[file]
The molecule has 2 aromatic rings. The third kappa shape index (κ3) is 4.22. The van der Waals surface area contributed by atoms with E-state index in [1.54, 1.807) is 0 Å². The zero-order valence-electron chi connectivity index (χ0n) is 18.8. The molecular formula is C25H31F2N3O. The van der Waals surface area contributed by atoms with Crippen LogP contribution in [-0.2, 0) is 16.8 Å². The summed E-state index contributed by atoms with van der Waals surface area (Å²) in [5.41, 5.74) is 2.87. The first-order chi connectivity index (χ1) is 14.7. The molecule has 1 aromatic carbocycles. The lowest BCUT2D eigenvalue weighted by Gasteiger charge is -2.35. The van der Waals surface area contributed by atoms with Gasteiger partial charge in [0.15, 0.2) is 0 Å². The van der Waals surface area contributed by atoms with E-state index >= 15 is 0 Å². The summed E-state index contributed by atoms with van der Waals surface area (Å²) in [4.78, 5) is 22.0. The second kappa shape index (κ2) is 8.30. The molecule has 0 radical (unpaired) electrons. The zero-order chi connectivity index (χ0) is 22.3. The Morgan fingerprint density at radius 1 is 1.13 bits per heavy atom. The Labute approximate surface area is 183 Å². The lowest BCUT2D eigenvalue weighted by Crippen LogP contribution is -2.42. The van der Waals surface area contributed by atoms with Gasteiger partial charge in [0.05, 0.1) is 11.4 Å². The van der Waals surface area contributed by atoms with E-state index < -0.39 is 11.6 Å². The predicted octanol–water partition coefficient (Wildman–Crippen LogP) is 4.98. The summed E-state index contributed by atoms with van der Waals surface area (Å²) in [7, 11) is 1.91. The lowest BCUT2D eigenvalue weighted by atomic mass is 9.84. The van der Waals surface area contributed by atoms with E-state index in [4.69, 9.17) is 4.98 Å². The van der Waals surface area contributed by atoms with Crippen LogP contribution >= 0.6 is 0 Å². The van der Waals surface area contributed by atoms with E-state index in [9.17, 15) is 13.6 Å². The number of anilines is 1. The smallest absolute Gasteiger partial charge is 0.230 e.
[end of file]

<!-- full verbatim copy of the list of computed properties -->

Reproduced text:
The molecule has 2 aromatic rings. The third kappa shape index (κ3) is 4.22. The van der Waals surface area contributed by atoms with E-state index in [1.54, 1.807) is 0 Å². The zero-order valence-electron chi connectivity index (χ0n) is 18.8. The molecular formula is C25H31F2N3O. The van der Waals surface area contributed by atoms with Crippen LogP contribution in [-0.2, 0) is 16.8 Å². The summed E-state index contributed by atoms with van der Waals surface area (Å²) in [5.41, 5.74) is 2.87. The first-order chi connectivity index (χ1) is 14.7. The molecule has 1 aromatic carbocycles. The lowest BCUT2D eigenvalue weighted by Gasteiger charge is -2.35. The van der Waals surface area contributed by atoms with Gasteiger partial charge in [0.15, 0.2) is 0 Å². The van der Waals surface area contributed by atoms with E-state index >= 15 is 0 Å². The summed E-state index contributed by atoms with van der Waals surface area (Å²) in [4.78, 5) is 22.0. The second kappa shape index (κ2) is 8.30. The molecule has 0 radical (unpaired) electrons. The zero-order chi connectivity index (χ0) is 22.3. The Morgan fingerprint density at radius 1 is 1.13 bits per heavy atom. The Labute approximate surface area is 183 Å². The lowest BCUT2D eigenvalue weighted by Crippen LogP contribution is -2.42. The van der Waals surface area contributed by atoms with Gasteiger partial charge in [0.05, 0.1) is 11.4 Å². The van der Waals surface area contributed by atoms with E-state index < -0.39 is 11.6 Å². The predicted octanol–water partition coefficient (Wildman–Crippen LogP) is 4.98. The summed E-state index contributed by atoms with van der Waals surface area (Å²) in [7, 11) is 1.91. The lowest BCUT2D eigenvalue weighted by atomic mass is 9.84. The van der Waals surface area contributed by atoms with E-state index in [4.69, 9.17) is 4.98 Å². The van der Waals surface area contributed by atoms with Crippen LogP contribution >= 0.6 is 0 Å². The van der Waals surface area contributed by atoms with E-state index in [9.17, 15) is 13.6 Å². The number of anilines is 1. The smallest absolute Gasteiger partial charge is 0.230 e.